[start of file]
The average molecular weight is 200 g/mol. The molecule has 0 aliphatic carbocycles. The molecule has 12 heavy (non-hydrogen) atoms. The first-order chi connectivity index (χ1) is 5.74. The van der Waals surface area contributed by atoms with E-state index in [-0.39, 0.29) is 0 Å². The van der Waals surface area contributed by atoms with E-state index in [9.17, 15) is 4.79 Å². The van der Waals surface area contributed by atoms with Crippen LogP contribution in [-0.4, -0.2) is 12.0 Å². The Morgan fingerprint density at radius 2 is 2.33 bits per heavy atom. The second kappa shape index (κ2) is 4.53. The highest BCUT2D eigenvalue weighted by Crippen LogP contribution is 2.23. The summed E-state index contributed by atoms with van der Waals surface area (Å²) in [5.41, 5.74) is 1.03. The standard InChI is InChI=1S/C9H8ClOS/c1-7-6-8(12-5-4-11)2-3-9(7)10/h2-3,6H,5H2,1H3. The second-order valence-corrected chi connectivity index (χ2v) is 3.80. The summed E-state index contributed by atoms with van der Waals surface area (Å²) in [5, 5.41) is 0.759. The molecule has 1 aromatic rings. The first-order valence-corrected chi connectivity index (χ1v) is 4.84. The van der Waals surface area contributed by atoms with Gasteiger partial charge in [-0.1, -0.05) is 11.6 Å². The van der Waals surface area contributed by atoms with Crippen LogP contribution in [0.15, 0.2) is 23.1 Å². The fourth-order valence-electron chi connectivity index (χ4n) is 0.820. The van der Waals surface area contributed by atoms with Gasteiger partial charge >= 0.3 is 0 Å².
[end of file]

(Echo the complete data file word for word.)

The average molecular weight is 200 g/mol. The molecule has 0 aliphatic carbocycles. The molecule has 12 heavy (non-hydrogen) atoms. The first-order chi connectivity index (χ1) is 5.74. The van der Waals surface area contributed by atoms with E-state index in [-0.39, 0.29) is 0 Å². The van der Waals surface area contributed by atoms with E-state index in [9.17, 15) is 4.79 Å². The van der Waals surface area contributed by atoms with Crippen LogP contribution in [-0.4, -0.2) is 12.0 Å². The Morgan fingerprint density at radius 2 is 2.33 bits per heavy atom. The second kappa shape index (κ2) is 4.53. The highest BCUT2D eigenvalue weighted by Crippen LogP contribution is 2.23. The summed E-state index contributed by atoms with van der Waals surface area (Å²) in [5.41, 5.74) is 1.03. The standard InChI is InChI=1S/C9H8ClOS/c1-7-6-8(12-5-4-11)2-3-9(7)10/h2-3,6H,5H2,1H3. The second-order valence-corrected chi connectivity index (χ2v) is 3.80. The summed E-state index contributed by atoms with van der Waals surface area (Å²) in [5, 5.41) is 0.759. The molecule has 1 aromatic rings. The first-order valence-corrected chi connectivity index (χ1v) is 4.84. The van der Waals surface area contributed by atoms with Gasteiger partial charge in [-0.1, -0.05) is 11.6 Å². The van der Waals surface area contributed by atoms with Crippen LogP contribution in [0.15, 0.2) is 23.1 Å². The fourth-order valence-electron chi connectivity index (χ4n) is 0.820. The van der Waals surface area contributed by atoms with Gasteiger partial charge >= 0.3 is 0 Å².